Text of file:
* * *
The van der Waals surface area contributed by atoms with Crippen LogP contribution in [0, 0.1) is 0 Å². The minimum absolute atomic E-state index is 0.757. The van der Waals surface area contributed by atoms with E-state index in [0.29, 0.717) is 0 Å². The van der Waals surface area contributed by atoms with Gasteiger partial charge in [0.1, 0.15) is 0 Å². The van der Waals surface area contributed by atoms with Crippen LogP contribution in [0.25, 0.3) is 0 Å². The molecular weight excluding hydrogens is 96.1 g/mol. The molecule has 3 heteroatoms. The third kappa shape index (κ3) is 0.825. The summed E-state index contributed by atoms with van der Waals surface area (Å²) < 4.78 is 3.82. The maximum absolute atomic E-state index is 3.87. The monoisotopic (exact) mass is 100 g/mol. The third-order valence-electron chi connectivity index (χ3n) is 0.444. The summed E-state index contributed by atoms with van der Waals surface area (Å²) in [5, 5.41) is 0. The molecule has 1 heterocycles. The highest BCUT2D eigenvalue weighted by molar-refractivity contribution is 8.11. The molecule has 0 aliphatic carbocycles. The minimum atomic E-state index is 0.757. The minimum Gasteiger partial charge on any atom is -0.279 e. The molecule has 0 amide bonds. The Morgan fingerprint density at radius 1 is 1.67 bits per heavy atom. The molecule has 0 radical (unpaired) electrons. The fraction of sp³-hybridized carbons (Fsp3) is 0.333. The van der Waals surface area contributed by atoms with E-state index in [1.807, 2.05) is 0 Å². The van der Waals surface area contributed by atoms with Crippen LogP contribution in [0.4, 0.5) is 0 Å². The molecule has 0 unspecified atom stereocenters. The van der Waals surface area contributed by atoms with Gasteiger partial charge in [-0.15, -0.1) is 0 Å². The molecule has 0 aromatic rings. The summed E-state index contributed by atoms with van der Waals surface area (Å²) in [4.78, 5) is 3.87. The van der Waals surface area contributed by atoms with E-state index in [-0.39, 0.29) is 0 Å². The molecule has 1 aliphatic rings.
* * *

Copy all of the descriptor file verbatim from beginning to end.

The van der Waals surface area contributed by atoms with Crippen LogP contribution in [0, 0.1) is 0 Å². The minimum absolute atomic E-state index is 0.757. The van der Waals surface area contributed by atoms with E-state index in [0.29, 0.717) is 0 Å². The van der Waals surface area contributed by atoms with Gasteiger partial charge in [0.1, 0.15) is 0 Å². The van der Waals surface area contributed by atoms with Crippen LogP contribution in [0.25, 0.3) is 0 Å². The molecular weight excluding hydrogens is 96.1 g/mol. The molecule has 3 heteroatoms. The third kappa shape index (κ3) is 0.825. The summed E-state index contributed by atoms with van der Waals surface area (Å²) < 4.78 is 3.82. The maximum absolute atomic E-state index is 3.87. The monoisotopic (exact) mass is 100 g/mol. The third-order valence-electron chi connectivity index (χ3n) is 0.444. The summed E-state index contributed by atoms with van der Waals surface area (Å²) in [5, 5.41) is 0. The molecule has 1 heterocycles. The highest BCUT2D eigenvalue weighted by molar-refractivity contribution is 8.11. The molecule has 0 aliphatic carbocycles. The minimum atomic E-state index is 0.757. The minimum Gasteiger partial charge on any atom is -0.279 e. The molecule has 0 amide bonds. The Morgan fingerprint density at radius 1 is 1.67 bits per heavy atom. The molecule has 0 radical (unpaired) electrons. The fraction of sp³-hybridized carbons (Fsp3) is 0.333. The van der Waals surface area contributed by atoms with E-state index in [1.807, 2.05) is 0 Å². The van der Waals surface area contributed by atoms with Crippen LogP contribution in [0.4, 0.5) is 0 Å². The molecule has 0 unspecified atom stereocenters. The van der Waals surface area contributed by atoms with Gasteiger partial charge in [-0.15, -0.1) is 0 Å². The molecule has 0 aromatic rings. The summed E-state index contributed by atoms with van der Waals surface area (Å²) in [4.78, 5) is 3.87. The van der Waals surface area contributed by atoms with E-state index in [-0.39, 0.29) is 0 Å². The molecule has 1 aliphatic rings.